Book Image

Learn Java 12 Programming

By : Nick Samoylov
Book Image

Learn Java 12 Programming

By: Nick Samoylov

Overview of this book

Java is one of the preferred languages among developers, used in everything right from smartphones, and game consoles to even supercomputers, and its new features simply add to the richness of the language. This book on Java programming begins by helping you learn how to install the Java Development Kit. You will then focus on understanding object-oriented programming (OOP), with exclusive insights into concepts like abstraction, encapsulation, inheritance, and polymorphism, which will help you when programming for real-world apps. Next, you’ll cover fundamental programming structures of Java such as data structures and algorithms that will serve as the building blocks for your apps. You will also delve into core programming topics that will assist you with error handling, debugging, and testing your apps. As you progress, you’ll move on to advanced topics such as Java libraries, database management, and network programming, which will hone your skills in building professional-grade apps. Further on, you’ll understand how to create a graphic user interface using JavaFX and learn to build scalable apps by taking advantage of reactive and functional programming. By the end of this book, you’ll not only be well versed with Java 10, 11, and 12, but also gain a perspective into the future of this language and software development in general.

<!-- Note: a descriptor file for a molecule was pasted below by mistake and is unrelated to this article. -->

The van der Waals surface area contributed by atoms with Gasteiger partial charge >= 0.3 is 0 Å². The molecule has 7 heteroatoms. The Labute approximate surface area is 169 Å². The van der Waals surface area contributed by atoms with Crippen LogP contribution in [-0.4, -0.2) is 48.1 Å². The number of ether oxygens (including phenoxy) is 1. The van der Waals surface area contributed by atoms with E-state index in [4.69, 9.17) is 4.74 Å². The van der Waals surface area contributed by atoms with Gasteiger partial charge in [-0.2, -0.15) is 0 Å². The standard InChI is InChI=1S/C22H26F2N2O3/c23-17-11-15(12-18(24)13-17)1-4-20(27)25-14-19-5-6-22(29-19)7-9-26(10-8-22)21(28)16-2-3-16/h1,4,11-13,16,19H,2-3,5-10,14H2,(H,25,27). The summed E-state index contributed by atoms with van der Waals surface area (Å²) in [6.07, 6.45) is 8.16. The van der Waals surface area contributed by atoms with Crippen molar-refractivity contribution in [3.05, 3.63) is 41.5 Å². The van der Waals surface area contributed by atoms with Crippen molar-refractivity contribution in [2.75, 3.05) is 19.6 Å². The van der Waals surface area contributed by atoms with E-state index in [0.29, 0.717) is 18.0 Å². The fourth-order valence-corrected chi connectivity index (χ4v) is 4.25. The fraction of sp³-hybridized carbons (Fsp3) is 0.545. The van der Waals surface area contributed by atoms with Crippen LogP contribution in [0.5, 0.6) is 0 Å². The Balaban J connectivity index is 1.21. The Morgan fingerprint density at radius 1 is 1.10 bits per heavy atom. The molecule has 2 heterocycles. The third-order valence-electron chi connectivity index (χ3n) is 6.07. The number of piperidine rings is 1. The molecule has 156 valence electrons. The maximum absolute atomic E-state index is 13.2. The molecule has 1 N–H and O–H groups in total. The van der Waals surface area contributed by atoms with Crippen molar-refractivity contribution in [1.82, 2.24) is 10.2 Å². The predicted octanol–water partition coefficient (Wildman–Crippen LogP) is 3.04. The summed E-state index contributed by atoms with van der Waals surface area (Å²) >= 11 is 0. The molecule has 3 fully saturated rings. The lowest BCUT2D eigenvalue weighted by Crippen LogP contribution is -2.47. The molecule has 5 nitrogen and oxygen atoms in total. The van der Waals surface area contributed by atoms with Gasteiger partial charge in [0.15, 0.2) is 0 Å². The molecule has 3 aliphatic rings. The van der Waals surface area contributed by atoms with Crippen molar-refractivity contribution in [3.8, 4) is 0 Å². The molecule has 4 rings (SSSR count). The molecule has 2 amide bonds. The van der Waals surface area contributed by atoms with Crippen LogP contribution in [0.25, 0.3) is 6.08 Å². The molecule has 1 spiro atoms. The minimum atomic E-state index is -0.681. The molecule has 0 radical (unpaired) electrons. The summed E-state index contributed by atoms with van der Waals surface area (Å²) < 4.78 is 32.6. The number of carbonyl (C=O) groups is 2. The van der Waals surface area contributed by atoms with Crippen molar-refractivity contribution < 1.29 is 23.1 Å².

Table of Contents (25 chapters)
Free Chapter
Section 1: Overview of Java Programming
Section 2: Building Blocks of Java
Section 3: Advanced Java

What is JMH?

According to the dictionary, a benchmark is a standard or point of reference against which things may be compared or assessed. In programming, it is the way to compare the performance of applications, or just methods. The micro preface is focused on the latter—the smaller code fragments rather than an application as a whole. The JMH is a framework for measuring the performance of a single method.

That may appear to be very useful. Can we not just run a method a thousand or a hundred thousand times in a loop, measure how long it took, and then calculate the average of the method performance? We can. The problem is that JVM is a much more complicated program than just a code-executing machine. It has optimization algorithms focused on making the application code run as fast as possible.

For example, let's look at the following class:

class SomeClass {